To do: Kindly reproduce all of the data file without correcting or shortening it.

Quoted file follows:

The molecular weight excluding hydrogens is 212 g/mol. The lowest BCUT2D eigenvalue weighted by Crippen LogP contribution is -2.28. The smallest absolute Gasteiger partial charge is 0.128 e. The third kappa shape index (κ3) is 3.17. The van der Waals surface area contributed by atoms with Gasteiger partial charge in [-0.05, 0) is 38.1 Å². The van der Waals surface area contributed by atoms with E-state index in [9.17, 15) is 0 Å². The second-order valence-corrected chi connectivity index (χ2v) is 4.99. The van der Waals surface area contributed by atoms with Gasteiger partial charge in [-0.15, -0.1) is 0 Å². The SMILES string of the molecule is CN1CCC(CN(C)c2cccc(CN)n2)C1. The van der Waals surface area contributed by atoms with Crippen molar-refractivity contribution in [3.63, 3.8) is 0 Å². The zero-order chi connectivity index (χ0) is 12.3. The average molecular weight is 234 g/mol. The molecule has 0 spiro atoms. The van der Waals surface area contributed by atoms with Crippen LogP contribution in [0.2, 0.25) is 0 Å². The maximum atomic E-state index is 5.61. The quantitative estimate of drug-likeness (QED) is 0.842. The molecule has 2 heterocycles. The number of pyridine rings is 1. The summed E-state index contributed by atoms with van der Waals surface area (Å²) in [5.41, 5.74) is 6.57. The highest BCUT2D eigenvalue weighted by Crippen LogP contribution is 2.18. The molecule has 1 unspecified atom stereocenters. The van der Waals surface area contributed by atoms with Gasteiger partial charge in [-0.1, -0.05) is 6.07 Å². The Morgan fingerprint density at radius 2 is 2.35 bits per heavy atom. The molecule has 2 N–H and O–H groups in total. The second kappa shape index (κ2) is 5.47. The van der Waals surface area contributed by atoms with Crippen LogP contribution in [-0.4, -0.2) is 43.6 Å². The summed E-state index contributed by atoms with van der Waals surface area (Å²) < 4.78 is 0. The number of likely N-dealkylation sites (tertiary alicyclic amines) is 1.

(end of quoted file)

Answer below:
The molecular weight excluding hydrogens is 212 g/mol. The lowest BCUT2D eigenvalue weighted by Crippen LogP contribution is -2.28. The smallest absolute Gasteiger partial charge is 0.128 e. The third kappa shape index (κ3) is 3.17. The van der Waals surface area contributed by atoms with Gasteiger partial charge in [-0.05, 0) is 38.1 Å². The van der Waals surface area contributed by atoms with E-state index in [9.17, 15) is 0 Å². The second-order valence-corrected chi connectivity index (χ2v) is 4.99. The van der Waals surface area contributed by atoms with Gasteiger partial charge in [-0.15, -0.1) is 0 Å². The SMILES string of the molecule is CN1CCC(CN(C)c2cccc(CN)n2)C1. The van der Waals surface area contributed by atoms with Crippen molar-refractivity contribution in [3.63, 3.8) is 0 Å². The zero-order chi connectivity index (χ0) is 12.3. The average molecular weight is 234 g/mol. The molecule has 0 spiro atoms. The van der Waals surface area contributed by atoms with Crippen LogP contribution in [0.2, 0.25) is 0 Å². The maximum atomic E-state index is 5.61. The quantitative estimate of drug-likeness (QED) is 0.842. The molecule has 2 heterocycles. The number of pyridine rings is 1. The summed E-state index contributed by atoms with van der Waals surface area (Å²) in [5.41, 5.74) is 6.57. The highest BCUT2D eigenvalue weighted by Crippen LogP contribution is 2.18. The molecule has 1 unspecified atom stereocenters. The van der Waals surface area contributed by atoms with Gasteiger partial charge in [-0.1, -0.05) is 6.07 Å². The Morgan fingerprint density at radius 2 is 2.35 bits per heavy atom. The molecule has 2 N–H and O–H groups in total. The second kappa shape index (κ2) is 5.47. The van der Waals surface area contributed by atoms with Crippen LogP contribution in [-0.4, -0.2) is 43.6 Å². The summed E-state index contributed by atoms with van der Waals surface area (Å²) < 4.78 is 0. The number of likely N-dealkylation sites (tertiary alicyclic amines) is 1.